Cold Weather Terms

One of the primary factors in determining the potential and type of damage from cold temperatures is the amount of wind. Radiant Cooling refers to "calm" weather situations where the wind is less than 5 to 10 mph and Advective Cooling usually occurs when an Arctic cold front moves through with winds of 10 mph or greater. If there is little or no wind and the surface air temperature drops, the heat from the ground will "radiate" upwards creating an inversion with cold temperatures on the ground and warmer temperatures above. If sufficient moisture is present in the air a frost will form on plants ("hoarfrost" or "white freeze"). If the air is too dry to form ice crystals, one experiences a "black frost".

Based on this a "Frost" will occur when temperatures dip below the freezing point and the winds do not exceed 10 mph. A "Freeze" will occur if the wind exceeds 10 mph. To be more specific (from the National Weather Service), "[a] freeze is when the surface air temperature is expected to be 32°F or below over a widespread area for a climatologically significant period of time. Use of the term is usually restricted to advective situations or to occasions when wind or other conditions prevent frost. "Killing" may be used during the growing season when the temperature is expected to be low enough for a sufficient duration to kill all but the hardiest herbaceous crops."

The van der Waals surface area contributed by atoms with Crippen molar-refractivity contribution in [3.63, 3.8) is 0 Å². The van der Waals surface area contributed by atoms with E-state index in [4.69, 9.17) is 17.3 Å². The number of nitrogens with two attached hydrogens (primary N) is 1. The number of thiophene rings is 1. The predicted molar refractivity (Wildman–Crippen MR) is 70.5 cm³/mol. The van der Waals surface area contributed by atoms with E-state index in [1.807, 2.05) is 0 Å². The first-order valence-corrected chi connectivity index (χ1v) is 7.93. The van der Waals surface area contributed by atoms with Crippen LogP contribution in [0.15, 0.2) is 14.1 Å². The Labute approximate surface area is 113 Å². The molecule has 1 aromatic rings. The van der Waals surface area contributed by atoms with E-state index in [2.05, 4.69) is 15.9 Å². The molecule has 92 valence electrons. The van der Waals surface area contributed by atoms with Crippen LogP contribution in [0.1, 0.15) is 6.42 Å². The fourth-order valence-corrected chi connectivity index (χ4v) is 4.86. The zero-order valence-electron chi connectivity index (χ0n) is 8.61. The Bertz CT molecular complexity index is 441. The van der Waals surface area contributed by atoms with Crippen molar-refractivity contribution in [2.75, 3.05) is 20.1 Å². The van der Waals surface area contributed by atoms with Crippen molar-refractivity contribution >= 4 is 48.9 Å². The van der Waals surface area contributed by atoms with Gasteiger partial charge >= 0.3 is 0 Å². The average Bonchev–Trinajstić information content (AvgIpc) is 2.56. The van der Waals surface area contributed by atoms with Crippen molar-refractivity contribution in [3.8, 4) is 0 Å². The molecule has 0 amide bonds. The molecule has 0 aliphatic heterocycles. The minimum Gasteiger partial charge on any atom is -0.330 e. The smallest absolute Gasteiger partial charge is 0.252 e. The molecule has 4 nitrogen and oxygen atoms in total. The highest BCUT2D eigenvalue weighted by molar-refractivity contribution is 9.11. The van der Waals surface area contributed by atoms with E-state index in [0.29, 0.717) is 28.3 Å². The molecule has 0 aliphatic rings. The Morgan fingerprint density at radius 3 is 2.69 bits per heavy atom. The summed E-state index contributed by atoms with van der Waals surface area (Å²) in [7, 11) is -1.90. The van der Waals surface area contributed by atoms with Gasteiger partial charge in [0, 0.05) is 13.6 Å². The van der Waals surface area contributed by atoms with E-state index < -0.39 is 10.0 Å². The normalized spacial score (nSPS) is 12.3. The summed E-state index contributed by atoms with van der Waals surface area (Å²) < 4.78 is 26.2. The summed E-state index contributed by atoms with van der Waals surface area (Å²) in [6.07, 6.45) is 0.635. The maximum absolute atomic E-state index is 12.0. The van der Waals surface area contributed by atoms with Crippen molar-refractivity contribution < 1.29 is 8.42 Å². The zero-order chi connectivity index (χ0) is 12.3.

Why is the distinction between frost and freeze important to the home gardener? In a frost wrapping plants in some form of fabric or other shielding may be very effective. However, in a freeze the wind reduces the effectiveness of wrapping and the cold temperatures can prove to be more damaging.

Some helpful resources: